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Migration

Our programme strand on migration explored the practical and emotional experiences of EU migrants and their host societies.

Click on these headers to read about the three projects we supported under this strand. The first two, the strand's flagship research and teaching components, were led by Prof. Anne White, UCL SSEES.

Invisible Poles: an open-access book of interviews with Poles in the UK

This project was delivered by Dr Kinga Goodwin, Research Officer, and Anne White, Principal Investigator and Professor of Polish Studies and Social and Political Science, UCL School of Slavonic and East European Studies.

Invisible Poles looked at how British-born people of Polish descent have experienced the recent increase in the Polish population of the UK, as well as easier access to Poland since Poland joined the EU in 2004. The twenty-eight interviewees came forward because they had stories to tell about becoming more ‘visibly’ Polish – visible to Polish-born Poles in the UK and Poland, but also to their families and friends. Their stories are gathered together in Invisible Poles: a Book of Interview Extracts, an open access book which can be downloaded below.

Invisible Poles is a tribute to anthropologist Keith Sword and his research, which began at SSEES in the 1980s and 1990s, but was cut short by Sword’s untimely death. His Polish Migration Project, financed by the M. B. Grabowski Fund and Federation of Poles in Great Britain, consisted of interviews with first- and second- generation Polish migrants in the UK, as well as extensive analysis of written sources. In 1989, Sword published The Formation of the Polish Community in Great Britain, 1939-50 (with Norman Davies and Jan Ciechanowski) and, in 1996, Identity in Flux: the Polish Community in Great Britain. A companion volume, Deportation and Exile: Poles in the Soviet Union, 1939-48 (1994, 1996) traces the fates of people who often, like the parents and grandparents of many of our interviewees, ended up fighting with the Allied forces. (All three books can be purchased from the UCL on-line shop.) In Identity in Flux, Sword describes the activism of Poles who came to the UK after the Second World War, but also, from the 1970s, the decline of Polish community organisations. In his final sentence, Sword (1996: 233) wrote that ‘While it seems rash to make predictions, it seems likely – unless unforeseen changes take place – that only London and a handful of provincial metropolitan centres will retain organised Polish communities of any viability in twenty years’ time’. That unforeseen change occurred after 2004. The Invisible Poles project picks up the story where Sword left off.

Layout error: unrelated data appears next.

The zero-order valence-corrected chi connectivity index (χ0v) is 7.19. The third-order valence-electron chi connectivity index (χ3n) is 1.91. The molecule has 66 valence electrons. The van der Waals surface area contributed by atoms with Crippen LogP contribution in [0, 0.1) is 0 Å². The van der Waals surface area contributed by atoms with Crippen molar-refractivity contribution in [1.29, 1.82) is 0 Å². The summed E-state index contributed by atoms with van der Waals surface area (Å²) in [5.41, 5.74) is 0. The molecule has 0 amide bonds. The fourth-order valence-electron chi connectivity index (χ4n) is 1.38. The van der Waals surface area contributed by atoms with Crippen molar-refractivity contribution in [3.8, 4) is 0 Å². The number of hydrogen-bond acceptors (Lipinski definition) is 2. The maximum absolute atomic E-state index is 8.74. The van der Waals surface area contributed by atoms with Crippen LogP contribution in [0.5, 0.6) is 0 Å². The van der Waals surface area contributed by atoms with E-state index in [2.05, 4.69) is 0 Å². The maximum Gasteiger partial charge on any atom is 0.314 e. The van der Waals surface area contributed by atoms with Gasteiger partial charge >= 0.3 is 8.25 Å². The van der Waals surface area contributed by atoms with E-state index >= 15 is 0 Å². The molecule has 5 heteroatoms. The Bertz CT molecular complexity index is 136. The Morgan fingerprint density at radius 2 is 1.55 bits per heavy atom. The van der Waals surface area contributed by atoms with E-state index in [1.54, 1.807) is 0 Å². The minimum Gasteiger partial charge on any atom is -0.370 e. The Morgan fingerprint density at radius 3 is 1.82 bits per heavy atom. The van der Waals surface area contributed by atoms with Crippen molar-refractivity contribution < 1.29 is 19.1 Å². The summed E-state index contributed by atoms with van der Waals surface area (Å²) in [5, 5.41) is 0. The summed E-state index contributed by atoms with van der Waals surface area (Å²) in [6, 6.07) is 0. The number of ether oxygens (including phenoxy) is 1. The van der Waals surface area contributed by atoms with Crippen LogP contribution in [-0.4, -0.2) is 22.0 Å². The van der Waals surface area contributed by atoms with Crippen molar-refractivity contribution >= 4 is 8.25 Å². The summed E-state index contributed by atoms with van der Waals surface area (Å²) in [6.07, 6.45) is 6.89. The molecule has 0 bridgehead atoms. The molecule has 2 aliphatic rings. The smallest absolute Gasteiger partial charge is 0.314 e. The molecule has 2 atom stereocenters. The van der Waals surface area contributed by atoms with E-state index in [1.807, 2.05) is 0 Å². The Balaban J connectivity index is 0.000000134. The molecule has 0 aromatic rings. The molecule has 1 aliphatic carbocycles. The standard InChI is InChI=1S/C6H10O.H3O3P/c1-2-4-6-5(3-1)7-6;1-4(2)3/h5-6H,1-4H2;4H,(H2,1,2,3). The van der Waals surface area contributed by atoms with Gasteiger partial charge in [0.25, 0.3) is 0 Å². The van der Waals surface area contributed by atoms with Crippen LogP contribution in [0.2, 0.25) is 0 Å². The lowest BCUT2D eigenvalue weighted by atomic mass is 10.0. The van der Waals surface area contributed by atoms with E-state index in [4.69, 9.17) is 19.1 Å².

Full transcripts of the Invisible Poles interviews are housed in SSEES Library, alongside the Sword archive. Click on the image below.

Teaching module: Migration in the EU

Anne White, Professor of Polish Studies and Social & Political Science at UCL, designed and taught a new MA module, “Migration in the European Union”. The module examines the nature, causes and impact of migration within and into the European Union since 2004. Taking EU migration as a case study, it considers the validity of claims about the novelty of recent global migration trends, focusing particularly on transnationalism, its relationship to integration and return, and the concept of mobility. The module also uses EU migration as a case study in ‘migration without borders’ to consider the social, economic and political impact of uncontrolled immigration on receiving countries, the integration experiences of migrants, and the implications for citizenship. This is a one-term, 20-hour module, assessed through a 1000-word seminar paper (25%) due in November, and a 3000-word essay (75%). Students on the course have to conduct original fieldwork. Several students on the programme chose to write their MA dissertation on a topic relevant to this module, supervised by Prof White.

As part of the Centre of Excellence programme, we offered bursaries to support the fieldwork of four students, selected through a competitive process in all three years, to complete their MA dissertations:

2016-17:     Vassiliki Milonidis 
2017-18:     Aleksandra Dmitriew
2018-19:     Maria Paiva Rosado Rente, “Boys to Men: Conceptualising “safe spaces” for unaccompanied asylum-seeking youth coming of age in Athens”
2018-19:     Hetty van Werven, “The impact of immigration and asylum policy changes by Italy’s Conte government on asylum seekers and the local community – Local Sicilian perspectives from asylum seekers, NGOs and politicians”

Online resource guides

 

We commissioned three new online guides linking to primary sources from governments, international organisations, NGOs, research institutions and the media. They were created by specialist staff of the UCL SSES Library, and are hosted on the library website.

  • The first guide focused on LGBTQ issues in Eastern Europe, including queer histories, queer culture, geographies of sexualities, gender identity, homophobia, LGBTQ citizenship, migration and asylum.
  • The second focused on recent migration from Central and Eastern Europe to the UK.  
  • A third guide, to TV news in Eastern Europe, collates TV news channels and information programmes from the region, enabling access both to current news and extensive online archives.
    transcripts

    Invisible Poles: a Book of Interview Extracts

    Find the open-access book here.

    polish gentleman

    Migration in the European Union

    The teaching module

    files

    Online resource guides

    LGBTQ issues, TV news in CEE & CEE-UK migration